(Within the text click a heading to return here)
- A bit of History
- hardware details
- operating cycles
- The Rebuild
Colossus was designed and built at the Post Office Research Laboratories at Dollis Hill in North London in 1943 by a team led by Dr Tommy Flowers to help Bletchley Park in decoding the intercepted German telegraphic cipher traffic enciphered using the Lorenz SZ42 cipher machine.
This cipher machine enciphered electrical teleprinter signals which used the international 5 bit Baudot teleprinter code. It enciphered the input plain text by adding to it successively two characters before transmission. Because this addition was bit by bit modulo 2, at the receiving end with the Lorenz machine set to the same start position, the same two characters were added again to the received characters revealing the original plain text. This scheme had been developed in America by Gilbert Vernam in 1918. Vernam used two tapes of random characters to generate the additional characters. With the same tapes at each end set to the same start position this system was unbreakable. The Germans decided that the distribution of these key tapes presented too great an operational problem and the Lorenz machine uses a complicated mechanical gearing and cam system to generate a pseudo random sequence with very long period and 10^19 complexity. They thought this was good enough to ensure unbreakability, it wasn't!
The German high command thought that the Lorenz machine was completely unbreakable and used it for their most secret messages, literally from Hitler to his generals and between generals. The interception and deciphering of these messages gave Generals Eisenhower and Montgomery vital information prior to and after D Day in 1944.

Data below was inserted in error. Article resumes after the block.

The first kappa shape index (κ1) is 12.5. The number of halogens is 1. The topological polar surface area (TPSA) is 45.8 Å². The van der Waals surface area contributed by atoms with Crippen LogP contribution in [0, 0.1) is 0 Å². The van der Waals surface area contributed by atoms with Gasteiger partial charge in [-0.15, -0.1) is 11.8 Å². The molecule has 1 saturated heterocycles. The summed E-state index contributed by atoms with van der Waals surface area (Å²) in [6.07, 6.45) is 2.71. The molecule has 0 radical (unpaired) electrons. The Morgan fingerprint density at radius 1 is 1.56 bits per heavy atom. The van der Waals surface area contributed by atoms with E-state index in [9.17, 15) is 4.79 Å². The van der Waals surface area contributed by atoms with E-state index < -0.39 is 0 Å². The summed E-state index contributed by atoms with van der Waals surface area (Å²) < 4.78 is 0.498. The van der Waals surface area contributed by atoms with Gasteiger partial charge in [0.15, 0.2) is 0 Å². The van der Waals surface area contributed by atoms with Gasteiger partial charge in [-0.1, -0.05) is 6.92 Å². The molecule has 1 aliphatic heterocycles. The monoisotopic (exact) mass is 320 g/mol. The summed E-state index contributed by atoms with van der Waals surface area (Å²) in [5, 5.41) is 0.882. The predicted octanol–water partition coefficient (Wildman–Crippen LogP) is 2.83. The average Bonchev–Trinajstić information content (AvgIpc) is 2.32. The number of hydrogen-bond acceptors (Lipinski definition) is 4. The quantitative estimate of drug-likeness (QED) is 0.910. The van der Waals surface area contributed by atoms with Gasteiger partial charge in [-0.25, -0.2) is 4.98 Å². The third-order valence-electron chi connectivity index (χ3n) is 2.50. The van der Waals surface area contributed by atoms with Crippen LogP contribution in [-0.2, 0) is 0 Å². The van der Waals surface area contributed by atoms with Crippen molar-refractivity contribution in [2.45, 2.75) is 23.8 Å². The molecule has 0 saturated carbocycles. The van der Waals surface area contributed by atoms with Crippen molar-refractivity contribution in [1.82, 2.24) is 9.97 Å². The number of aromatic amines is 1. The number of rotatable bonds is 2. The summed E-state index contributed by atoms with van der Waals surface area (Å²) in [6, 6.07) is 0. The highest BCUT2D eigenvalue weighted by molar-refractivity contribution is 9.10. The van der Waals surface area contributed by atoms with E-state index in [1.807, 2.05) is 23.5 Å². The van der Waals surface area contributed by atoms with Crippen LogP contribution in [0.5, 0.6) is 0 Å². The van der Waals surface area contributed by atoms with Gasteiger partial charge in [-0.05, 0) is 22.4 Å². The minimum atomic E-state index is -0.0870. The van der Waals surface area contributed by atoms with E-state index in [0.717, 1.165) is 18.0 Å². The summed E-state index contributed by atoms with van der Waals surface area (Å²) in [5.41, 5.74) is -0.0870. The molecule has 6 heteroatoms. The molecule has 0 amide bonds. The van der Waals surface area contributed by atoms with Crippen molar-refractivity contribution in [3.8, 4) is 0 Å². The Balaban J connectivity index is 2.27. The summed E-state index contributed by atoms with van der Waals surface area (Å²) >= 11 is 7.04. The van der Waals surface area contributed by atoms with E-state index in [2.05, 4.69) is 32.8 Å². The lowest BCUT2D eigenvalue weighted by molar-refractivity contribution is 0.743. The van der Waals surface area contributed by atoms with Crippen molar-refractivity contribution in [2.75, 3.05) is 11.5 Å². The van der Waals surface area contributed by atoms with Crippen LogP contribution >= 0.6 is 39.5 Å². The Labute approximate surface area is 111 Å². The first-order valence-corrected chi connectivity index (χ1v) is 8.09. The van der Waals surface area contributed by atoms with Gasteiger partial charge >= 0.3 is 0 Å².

Colossus was the world's first large electronic valve programmable logic calculator, not just one but ten of them were built and operational in Bletchley Park the home of Allied WW II codebreaking.
Colossus found the wheel settings used by the German Lorenz machine operator for a particular message. When these had been found, which took about two hours, they were plugged up on the Tunny machine. It was this machine which actually deciphered the message.
This is the Tunny room in Bletchley Park in 1945.
Colossus is not a stored-programme computer. It is hard-wired and switch-programmed, just like ENIAC. Because of its parallel nature it is very fast, even by today's standards. The intercepted message, punched on to ordinary teleprinter paper tape, is read at 5,000 characters per second. The sprocket holes down the middle of the tape are read to form the clock for the whole machine. This avoids any synchronisation problems: whatever the speed of the tape, that's the speed of Colossus. Tommy Flowers once wound up the paper tape drive motor to see what happened. At 9,600 characters per second the tape burst and flew all over the room at 60 mph! It was decided that 5,000 cps was a safe speed.
At 5,000 cps the interval between sprocket holes is 200 microsecs. In this time Colossus will do up to 100 Boolean calculations simultaneously on each of the five tape channels and across a five character matrix. The gate delay time is 1.2 microsecs which is quite remarkable for very ordinary valves. It demonstrates the design skills of Tommy Flowers and Allen Coombs who re-engineered most of the Mark 2 Colossus.
Colossus is so fast and parallel that a modern PC programmed to do the same code-breaking task takes as long as Colossus to achieve a result!
Input: cipher text punched onto 5 hole paper tape read at 5,000 characters per second by optical reader
Output: Buffered onto relays: Typewriter printing onto paper roll